In an attempt to avoid the impact of its failure to object or to offer an instruction of its own, City Construction cites Bullard v. Barnes (1983), 112 Ill. App. 3d 384, 445 N.E.2d 485, aff’d & remanded (1984), 102 Ill. 2d 505, 468 N.E.2d 1228, in which the appellate court considered the question of excessive damages due to an erroneous instruction in spite of the appellants’ apparent waiver of the *243issue by failure to argue the matter before the appellate court or to raise the issue in their brief. The court there based its determination to address the issue upon Supreme Court Rule 341(e)(7), which deals with waiver resulting from failure to argue an issue in the appellate court (134 Ill. 2d R. 341(e)(7) (“points not argued are waived and shall not be raised in the reply brief, in oral argument, or on petition for rehearing”)), a rule which, the appellate court noted, is not a limitation on its own jurisdiction. That rule, however, is not what is invoked here since the waiver in this case resulted from the defendant’s failure to object in the trial court, not from any failure to raise or argue the point in this court. We cannot accept City Construction’s argument that an allegation of excessive damages made in the appellate court is sufficient to cure a waiver by its own silence and its failure to tender an alternative instruction in the trial court, for to do so would defeat the purpose of requiring the objection below in order to provide the parties and the court the opportunity to remedy the error. See generally M. Graham, Cleary & Graham’s Handbook of Illinois Evidence §611.27 (4th ed. 1984).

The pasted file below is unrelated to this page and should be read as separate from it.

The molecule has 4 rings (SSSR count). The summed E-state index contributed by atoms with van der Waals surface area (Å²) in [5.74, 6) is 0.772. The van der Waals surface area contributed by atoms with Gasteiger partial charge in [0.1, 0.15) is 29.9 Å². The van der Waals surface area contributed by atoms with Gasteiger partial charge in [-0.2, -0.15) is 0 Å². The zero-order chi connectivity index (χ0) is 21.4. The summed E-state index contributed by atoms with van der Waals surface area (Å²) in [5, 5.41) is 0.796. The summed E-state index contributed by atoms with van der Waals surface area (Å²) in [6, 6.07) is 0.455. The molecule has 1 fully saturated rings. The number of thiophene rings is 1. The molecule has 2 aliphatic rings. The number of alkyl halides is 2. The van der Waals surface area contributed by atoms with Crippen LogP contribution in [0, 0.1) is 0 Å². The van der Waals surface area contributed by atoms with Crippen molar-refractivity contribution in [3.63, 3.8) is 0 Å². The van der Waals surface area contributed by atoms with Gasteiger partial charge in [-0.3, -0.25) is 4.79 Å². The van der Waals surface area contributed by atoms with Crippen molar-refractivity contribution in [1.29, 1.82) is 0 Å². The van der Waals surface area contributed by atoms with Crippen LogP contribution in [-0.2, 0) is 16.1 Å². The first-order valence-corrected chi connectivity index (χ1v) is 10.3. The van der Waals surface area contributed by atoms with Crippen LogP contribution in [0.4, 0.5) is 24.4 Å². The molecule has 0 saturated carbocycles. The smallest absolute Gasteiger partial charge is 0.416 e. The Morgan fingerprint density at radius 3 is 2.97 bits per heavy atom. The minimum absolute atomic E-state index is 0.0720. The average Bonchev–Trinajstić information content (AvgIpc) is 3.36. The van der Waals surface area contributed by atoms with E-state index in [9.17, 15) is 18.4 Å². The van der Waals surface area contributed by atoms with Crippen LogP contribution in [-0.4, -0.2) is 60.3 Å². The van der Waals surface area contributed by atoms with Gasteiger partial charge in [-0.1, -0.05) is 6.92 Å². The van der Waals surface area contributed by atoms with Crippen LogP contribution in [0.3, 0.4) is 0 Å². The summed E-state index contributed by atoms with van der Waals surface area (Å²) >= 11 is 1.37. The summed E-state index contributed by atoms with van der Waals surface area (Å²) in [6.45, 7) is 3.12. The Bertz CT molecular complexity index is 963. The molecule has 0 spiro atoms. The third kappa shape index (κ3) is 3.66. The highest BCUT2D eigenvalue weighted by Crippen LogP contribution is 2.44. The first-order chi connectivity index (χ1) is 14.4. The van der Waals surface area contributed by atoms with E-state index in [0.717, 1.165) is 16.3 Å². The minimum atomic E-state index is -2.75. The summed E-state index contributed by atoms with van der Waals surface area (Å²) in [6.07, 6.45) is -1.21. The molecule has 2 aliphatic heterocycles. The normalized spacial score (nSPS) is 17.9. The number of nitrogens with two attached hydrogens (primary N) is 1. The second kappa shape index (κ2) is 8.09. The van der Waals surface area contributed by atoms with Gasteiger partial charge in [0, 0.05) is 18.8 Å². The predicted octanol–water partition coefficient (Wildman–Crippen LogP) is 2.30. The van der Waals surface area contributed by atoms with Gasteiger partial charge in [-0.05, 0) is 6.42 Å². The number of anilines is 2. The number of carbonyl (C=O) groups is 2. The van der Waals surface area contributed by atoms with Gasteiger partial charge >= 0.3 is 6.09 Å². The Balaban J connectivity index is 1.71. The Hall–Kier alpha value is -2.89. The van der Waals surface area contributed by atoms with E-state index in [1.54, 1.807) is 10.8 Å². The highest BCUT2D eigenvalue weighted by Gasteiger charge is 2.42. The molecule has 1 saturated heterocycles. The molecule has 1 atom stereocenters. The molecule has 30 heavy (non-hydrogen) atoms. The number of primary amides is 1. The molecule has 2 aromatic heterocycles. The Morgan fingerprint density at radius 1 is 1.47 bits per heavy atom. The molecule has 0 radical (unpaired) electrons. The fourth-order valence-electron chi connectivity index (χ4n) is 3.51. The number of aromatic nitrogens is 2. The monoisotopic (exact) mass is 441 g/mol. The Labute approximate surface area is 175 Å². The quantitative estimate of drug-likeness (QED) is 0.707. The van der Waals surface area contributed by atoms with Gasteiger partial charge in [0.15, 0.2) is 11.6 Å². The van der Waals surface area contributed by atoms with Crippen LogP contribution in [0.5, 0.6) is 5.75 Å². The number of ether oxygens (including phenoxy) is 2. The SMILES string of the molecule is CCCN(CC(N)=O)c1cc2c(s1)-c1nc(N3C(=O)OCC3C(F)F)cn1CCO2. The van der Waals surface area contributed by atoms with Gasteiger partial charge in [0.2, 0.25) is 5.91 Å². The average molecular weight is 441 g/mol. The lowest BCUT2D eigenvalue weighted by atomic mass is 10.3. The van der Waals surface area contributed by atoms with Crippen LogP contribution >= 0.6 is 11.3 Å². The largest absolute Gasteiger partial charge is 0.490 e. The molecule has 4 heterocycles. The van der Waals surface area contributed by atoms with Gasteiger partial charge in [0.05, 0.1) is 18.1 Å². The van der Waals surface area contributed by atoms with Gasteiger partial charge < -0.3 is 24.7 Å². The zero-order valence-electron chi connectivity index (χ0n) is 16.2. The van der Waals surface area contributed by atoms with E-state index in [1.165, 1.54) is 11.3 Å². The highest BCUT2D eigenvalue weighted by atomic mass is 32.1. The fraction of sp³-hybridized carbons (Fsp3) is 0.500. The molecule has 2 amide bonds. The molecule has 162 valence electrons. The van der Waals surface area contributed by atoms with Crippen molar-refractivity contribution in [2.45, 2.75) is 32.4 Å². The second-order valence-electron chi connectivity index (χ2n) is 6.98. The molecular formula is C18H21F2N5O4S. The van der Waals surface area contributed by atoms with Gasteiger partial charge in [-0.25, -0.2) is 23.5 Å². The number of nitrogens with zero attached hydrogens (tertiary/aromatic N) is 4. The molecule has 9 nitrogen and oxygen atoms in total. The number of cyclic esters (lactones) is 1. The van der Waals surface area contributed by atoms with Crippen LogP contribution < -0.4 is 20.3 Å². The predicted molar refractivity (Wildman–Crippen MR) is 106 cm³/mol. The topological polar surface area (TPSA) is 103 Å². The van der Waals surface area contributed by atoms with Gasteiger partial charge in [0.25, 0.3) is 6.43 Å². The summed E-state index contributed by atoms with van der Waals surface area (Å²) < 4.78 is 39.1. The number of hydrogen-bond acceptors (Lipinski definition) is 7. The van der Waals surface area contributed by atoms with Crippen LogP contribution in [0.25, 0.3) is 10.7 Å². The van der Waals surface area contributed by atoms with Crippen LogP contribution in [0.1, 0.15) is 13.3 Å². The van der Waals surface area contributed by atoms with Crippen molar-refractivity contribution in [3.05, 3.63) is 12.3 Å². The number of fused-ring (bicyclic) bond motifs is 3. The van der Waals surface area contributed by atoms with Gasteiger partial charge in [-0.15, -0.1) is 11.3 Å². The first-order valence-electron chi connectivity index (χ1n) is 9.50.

City Construction next urges that it is entitled to a new trial because the trial court erroneously directed a verdict in favor of the plaintiff on the issue of contributory fault. In doing so, the trial court stated that the decedent’s contributory fault was not adequately raised by City Construction’s answer or sufficiently supported by the evidence.